Lab Platform Governance, Media and Technology (PGMT)

Erasmus+ BIP on the UN Global Digital Compact a success

In late April 2024, ZeMKI and the University of Bremen, hosted their first-ever Erasmus+ “blended-intensive programme” (BIP). Around thirty students and half a dozen instructors from eight universities across Europe participated in a week-long workshop designed under the theme “Digital Constitutionalism and the UN Global Digital Compact”. This in-person phase of the blended-intensive format is flanked by virtual meetings prior and after the mobility phase. ZeMKI PGMT Lab member Dr. Dennis Redeker served as host and main organizer of this year’s BIP, after a successful first iteration at the University of Padua in 2023. The series of BIPs is the latest project of the interdisciplinary Digital Constitutionalism Network (DCN), integrated into the fourth iteration of the DCN Teaching Partnership, in which additional universities and instructors participate, usually through virtual joint sessions

From the University of Bremen, nine students from the MA Medienkultur und Globalisierung participated in the program, joined by around two dozen students and instructors from seven universities abroad: University of Padua, Dublin City University, University of Salerno, University of Groningen, University of Helsinki, University of Klagenfurt and Tallinn University. The program for the most part took place at the building of the Bremer Baumwollbörse in Bremen’s city center. One night, a public roundtable was organized in conjunction with the REMIT research project. An accompanying social program with a tour of the UNESCO-listed city hall and two dinners rounded of the week of hard work.

The topic of the program, which spans from March to June 2024, is the Global Digital Compact (GDC), currently negotiated by the UN members states in New York and to be finalized during the Summit of the Future in September 2024 in New York. The GDC is seen by many as an important nascent policy document for the governance of digital media, from Internet connectivity and digital literacy to social media platforms and artificial intelligence. The eventual text and implementation of the document will be an indicator for how global digital governance develops and how inclusive it will be. The blended-intensive program was designed to explore the intersections between digital constitutionalism and the GDC, providing students with the theoretical, analytical and methodological tools to make sense of the values and principles that (should) guide regulatory arrangements for the digital age, while critically addressing actors’ interactions and power positions as well as power limitations in the same context.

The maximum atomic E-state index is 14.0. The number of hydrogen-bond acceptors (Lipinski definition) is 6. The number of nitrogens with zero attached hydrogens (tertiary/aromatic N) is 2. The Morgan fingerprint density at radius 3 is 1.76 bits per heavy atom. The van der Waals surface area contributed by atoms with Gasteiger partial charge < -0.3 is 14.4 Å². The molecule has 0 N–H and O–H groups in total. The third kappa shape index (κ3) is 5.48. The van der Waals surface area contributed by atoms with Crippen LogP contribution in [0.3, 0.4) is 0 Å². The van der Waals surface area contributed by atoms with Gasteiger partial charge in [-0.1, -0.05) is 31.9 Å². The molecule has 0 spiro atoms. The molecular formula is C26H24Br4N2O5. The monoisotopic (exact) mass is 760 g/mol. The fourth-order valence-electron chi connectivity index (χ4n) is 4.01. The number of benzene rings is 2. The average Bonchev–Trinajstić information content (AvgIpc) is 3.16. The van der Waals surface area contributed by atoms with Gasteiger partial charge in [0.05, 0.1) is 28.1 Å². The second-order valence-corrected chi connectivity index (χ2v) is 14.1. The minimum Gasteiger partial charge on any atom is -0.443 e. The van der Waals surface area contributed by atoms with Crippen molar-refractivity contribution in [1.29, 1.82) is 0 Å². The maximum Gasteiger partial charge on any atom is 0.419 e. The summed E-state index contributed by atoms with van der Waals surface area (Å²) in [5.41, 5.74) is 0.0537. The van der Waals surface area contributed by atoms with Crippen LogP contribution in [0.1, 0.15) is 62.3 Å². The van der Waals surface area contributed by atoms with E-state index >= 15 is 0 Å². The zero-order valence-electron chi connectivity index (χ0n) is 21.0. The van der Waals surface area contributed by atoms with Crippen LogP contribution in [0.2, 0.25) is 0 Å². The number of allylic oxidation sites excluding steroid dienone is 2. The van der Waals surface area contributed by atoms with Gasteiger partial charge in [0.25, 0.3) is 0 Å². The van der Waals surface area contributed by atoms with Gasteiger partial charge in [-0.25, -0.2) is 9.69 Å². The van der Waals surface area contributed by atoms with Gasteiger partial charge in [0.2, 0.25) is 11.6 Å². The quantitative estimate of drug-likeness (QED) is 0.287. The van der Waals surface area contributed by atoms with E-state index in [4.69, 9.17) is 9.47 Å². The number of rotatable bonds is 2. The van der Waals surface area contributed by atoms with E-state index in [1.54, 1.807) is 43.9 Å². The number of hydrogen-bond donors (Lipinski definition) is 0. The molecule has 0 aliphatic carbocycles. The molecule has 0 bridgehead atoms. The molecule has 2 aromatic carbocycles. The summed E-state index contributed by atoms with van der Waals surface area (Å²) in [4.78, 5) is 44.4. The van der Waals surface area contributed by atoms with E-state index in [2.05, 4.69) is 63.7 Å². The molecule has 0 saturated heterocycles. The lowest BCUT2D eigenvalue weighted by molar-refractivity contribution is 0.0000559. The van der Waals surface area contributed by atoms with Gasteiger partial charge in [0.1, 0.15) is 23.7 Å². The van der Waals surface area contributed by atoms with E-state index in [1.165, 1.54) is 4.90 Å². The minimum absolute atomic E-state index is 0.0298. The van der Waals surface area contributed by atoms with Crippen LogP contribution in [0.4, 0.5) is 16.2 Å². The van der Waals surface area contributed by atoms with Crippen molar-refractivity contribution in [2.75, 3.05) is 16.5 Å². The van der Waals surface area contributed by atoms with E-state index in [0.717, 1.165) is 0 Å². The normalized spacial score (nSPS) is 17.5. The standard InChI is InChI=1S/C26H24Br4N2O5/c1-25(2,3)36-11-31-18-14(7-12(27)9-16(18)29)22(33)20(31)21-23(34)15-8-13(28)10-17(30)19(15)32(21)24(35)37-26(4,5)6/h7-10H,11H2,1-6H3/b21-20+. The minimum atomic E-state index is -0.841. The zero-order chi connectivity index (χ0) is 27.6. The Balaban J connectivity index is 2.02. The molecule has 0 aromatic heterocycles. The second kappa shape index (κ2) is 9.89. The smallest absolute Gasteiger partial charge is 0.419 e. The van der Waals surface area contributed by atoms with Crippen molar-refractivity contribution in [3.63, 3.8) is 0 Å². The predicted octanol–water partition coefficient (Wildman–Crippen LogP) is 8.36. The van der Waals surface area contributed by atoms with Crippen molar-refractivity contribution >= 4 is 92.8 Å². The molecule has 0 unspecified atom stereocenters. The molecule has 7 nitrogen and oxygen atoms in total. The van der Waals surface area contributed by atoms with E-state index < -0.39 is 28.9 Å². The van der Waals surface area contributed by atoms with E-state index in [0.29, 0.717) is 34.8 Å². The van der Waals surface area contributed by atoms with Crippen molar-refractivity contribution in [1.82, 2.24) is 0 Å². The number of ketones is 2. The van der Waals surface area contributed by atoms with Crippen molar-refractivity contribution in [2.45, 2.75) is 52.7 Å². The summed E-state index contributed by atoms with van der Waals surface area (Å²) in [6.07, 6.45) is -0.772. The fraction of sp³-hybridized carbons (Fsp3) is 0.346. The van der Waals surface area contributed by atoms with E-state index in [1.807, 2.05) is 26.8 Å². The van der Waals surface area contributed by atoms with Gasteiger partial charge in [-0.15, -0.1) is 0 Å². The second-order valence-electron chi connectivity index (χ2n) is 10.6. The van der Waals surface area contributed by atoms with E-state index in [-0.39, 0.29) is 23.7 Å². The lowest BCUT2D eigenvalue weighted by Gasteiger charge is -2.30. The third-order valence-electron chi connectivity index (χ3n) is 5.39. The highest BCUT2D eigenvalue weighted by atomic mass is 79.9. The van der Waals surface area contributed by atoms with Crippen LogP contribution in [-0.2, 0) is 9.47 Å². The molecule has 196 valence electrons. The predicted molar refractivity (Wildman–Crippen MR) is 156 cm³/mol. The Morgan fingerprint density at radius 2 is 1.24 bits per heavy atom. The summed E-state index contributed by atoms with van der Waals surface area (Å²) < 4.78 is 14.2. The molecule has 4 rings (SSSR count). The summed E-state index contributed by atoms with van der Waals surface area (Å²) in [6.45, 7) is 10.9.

The BIP also provides participants transversal skills, including public speaking skills, group work experience, intercultural competences and the know-how needed for effective interventions in digital governance. Students utilized the DCN’s database of hundreds of principle-based documents in various national and sub-national settings to evaluate the recently published GDC zero-draft document, and they learned how to write effective policy briefs for policy-oriented communication. This year’s program emphasizes the integration of digital policy fora into student learning processes. To this end, students are guided and will remotely participate in the 2024 European Dialogue on Internet Governance (EuroDIG) held in Vilnius in June.

In order to facilitate funding and logistics, the BIP relied on helping hands in the eight universities’ administrations. At the International Office in Bremen side, Barbara Hasenmüller, Mathias Bücken, Britta Rodewald and their colleagues have been instrumental to enabling the smooth mobility of about 20 incoming students. Student assistant Sebastian Kuhnke has been vital to the organization of the BIP.